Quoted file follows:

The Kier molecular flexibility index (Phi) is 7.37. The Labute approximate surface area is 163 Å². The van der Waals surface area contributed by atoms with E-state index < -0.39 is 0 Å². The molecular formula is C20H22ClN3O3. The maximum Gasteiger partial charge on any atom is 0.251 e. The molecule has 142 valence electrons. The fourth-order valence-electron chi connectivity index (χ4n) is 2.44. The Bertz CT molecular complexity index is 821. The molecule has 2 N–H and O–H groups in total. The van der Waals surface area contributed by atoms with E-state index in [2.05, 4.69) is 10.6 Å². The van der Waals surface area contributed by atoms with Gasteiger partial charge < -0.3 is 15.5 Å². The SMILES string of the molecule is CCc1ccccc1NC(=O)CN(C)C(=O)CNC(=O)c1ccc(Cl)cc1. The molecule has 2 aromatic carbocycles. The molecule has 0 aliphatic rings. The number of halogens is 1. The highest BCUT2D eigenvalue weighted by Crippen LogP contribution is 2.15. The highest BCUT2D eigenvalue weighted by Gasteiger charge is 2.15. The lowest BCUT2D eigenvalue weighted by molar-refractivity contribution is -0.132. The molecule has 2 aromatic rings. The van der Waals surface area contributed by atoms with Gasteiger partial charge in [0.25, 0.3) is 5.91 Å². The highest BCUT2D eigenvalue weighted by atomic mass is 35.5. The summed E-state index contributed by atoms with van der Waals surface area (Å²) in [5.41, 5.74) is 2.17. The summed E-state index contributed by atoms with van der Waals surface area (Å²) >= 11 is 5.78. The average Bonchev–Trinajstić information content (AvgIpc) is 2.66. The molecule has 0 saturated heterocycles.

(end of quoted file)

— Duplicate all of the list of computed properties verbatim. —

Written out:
The Kier molecular flexibility index (Phi) is 7.37. The Labute approximate surface area is 163 Å². The van der Waals surface area contributed by atoms with E-state index < -0.39 is 0 Å². The molecular formula is C20H22ClN3O3. The maximum Gasteiger partial charge on any atom is 0.251 e. The molecule has 142 valence electrons. The fourth-order valence-electron chi connectivity index (χ4n) is 2.44. The Bertz CT molecular complexity index is 821. The molecule has 2 N–H and O–H groups in total. The van der Waals surface area contributed by atoms with E-state index in [2.05, 4.69) is 10.6 Å². The van der Waals surface area contributed by atoms with Gasteiger partial charge < -0.3 is 15.5 Å². The SMILES string of the molecule is CCc1ccccc1NC(=O)CN(C)C(=O)CNC(=O)c1ccc(Cl)cc1. The molecule has 2 aromatic carbocycles. The molecule has 0 aliphatic rings. The number of halogens is 1. The highest BCUT2D eigenvalue weighted by Crippen LogP contribution is 2.15. The highest BCUT2D eigenvalue weighted by Gasteiger charge is 2.15. The lowest BCUT2D eigenvalue weighted by molar-refractivity contribution is -0.132. The molecule has 2 aromatic rings. The van der Waals surface area contributed by atoms with Gasteiger partial charge in [0.25, 0.3) is 5.91 Å². The highest BCUT2D eigenvalue weighted by atomic mass is 35.5. The summed E-state index contributed by atoms with van der Waals surface area (Å²) in [5.41, 5.74) is 2.17. The summed E-state index contributed by atoms with van der Waals surface area (Å²) >= 11 is 5.78. The average Bonchev–Trinajstić information content (AvgIpc) is 2.66. The molecule has 0 saturated heterocycles.